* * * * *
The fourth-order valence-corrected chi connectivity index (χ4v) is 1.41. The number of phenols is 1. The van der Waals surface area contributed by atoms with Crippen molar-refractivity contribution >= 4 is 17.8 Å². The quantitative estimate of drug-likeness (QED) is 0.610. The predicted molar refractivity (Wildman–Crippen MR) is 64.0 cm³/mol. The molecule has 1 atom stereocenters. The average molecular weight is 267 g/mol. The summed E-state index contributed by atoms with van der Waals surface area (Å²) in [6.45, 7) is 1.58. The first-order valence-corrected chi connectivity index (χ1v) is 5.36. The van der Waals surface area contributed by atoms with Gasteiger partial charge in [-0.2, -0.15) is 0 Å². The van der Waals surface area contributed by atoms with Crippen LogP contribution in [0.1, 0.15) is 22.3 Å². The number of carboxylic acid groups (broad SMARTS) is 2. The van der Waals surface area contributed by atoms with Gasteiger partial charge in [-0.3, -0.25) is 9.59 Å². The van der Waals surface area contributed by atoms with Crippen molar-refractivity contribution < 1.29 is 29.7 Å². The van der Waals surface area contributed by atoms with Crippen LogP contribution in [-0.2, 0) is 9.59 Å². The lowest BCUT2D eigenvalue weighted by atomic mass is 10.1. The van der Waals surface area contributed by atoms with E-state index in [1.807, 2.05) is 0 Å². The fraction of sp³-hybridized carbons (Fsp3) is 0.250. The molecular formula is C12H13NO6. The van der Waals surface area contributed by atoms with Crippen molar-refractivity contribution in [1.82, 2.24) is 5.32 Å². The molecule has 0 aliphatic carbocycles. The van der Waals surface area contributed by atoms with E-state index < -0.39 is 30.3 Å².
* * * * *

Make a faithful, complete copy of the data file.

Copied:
The fourth-order valence-corrected chi connectivity index (χ4v) is 1.41. The number of phenols is 1. The van der Waals surface area contributed by atoms with Crippen molar-refractivity contribution >= 4 is 17.8 Å². The quantitative estimate of drug-likeness (QED) is 0.610. The predicted molar refractivity (Wildman–Crippen MR) is 64.0 cm³/mol. The molecule has 1 atom stereocenters. The average molecular weight is 267 g/mol. The summed E-state index contributed by atoms with van der Waals surface area (Å²) in [6.45, 7) is 1.58. The first-order valence-corrected chi connectivity index (χ1v) is 5.36. The van der Waals surface area contributed by atoms with Gasteiger partial charge in [-0.2, -0.15) is 0 Å². The van der Waals surface area contributed by atoms with Crippen LogP contribution in [0.1, 0.15) is 22.3 Å². The number of carboxylic acid groups (broad SMARTS) is 2. The van der Waals surface area contributed by atoms with Gasteiger partial charge in [-0.3, -0.25) is 9.59 Å². The van der Waals surface area contributed by atoms with Crippen molar-refractivity contribution < 1.29 is 29.7 Å². The van der Waals surface area contributed by atoms with Crippen LogP contribution in [-0.2, 0) is 9.59 Å². The lowest BCUT2D eigenvalue weighted by atomic mass is 10.1. The van der Waals surface area contributed by atoms with E-state index in [1.807, 2.05) is 0 Å². The fraction of sp³-hybridized carbons (Fsp3) is 0.250. The molecular formula is C12H13NO6. The van der Waals surface area contributed by atoms with Crippen molar-refractivity contribution in [1.82, 2.24) is 5.32 Å². The molecule has 0 aliphatic carbocycles. The van der Waals surface area contributed by atoms with E-state index < -0.39 is 30.3 Å².